That’s a shame – I think some guarantees about forwards compatibility would be really valuable from a data use perspective.
To continue Bill’s TV analogy above: let’s say a publisher is a TV broadcaster, transmitting a black-and-white signal. Maybe the publisher won’t upgrade immediately after the version upgrade to colour. Backwards compatibility means users can still watch their black-and-white channel, even on a colour TV. That’s why backwards compatibility is good – it benefits both publishers and users.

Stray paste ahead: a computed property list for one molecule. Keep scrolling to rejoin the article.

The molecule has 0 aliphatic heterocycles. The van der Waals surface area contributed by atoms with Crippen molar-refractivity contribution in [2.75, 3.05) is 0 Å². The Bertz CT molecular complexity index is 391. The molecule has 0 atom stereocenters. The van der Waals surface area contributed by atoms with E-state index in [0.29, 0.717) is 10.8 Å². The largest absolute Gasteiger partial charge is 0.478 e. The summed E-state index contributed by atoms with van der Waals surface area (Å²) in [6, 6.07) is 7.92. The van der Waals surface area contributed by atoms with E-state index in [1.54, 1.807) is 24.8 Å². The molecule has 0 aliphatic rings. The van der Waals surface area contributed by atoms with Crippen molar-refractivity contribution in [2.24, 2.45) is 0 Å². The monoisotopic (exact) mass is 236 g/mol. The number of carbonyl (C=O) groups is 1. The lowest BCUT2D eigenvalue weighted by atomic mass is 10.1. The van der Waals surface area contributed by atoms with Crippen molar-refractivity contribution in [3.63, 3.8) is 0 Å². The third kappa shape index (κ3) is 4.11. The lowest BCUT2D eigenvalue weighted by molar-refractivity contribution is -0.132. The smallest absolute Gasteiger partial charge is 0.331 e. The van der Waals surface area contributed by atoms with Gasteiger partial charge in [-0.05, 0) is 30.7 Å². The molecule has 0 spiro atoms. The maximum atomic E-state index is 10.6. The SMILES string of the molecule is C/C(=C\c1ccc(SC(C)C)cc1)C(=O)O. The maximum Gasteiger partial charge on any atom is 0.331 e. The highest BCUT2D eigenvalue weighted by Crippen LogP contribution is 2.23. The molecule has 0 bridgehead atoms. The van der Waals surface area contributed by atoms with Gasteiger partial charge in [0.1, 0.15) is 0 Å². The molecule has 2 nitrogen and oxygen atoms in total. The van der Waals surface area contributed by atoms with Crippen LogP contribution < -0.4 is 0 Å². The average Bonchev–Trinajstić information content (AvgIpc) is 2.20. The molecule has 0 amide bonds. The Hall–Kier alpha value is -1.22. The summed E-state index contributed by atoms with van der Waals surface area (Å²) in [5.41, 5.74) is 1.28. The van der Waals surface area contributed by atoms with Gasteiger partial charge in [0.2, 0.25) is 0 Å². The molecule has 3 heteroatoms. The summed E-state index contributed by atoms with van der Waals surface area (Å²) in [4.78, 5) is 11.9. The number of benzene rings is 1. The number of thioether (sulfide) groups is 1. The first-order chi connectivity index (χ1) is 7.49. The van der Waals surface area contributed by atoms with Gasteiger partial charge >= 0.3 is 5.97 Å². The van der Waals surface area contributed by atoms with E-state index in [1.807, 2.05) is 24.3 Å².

Now let’s say an aid management system is a black-and-white TV. Maybe it won’t be upgraded immediately after the version upgrade to colour. Forwards compatibility guarantees it still works after broadcasters upgrade to colour. Without forwards compatibility, it might just show static noise. That’s why forwards compatibility is good – it specifically benefits users.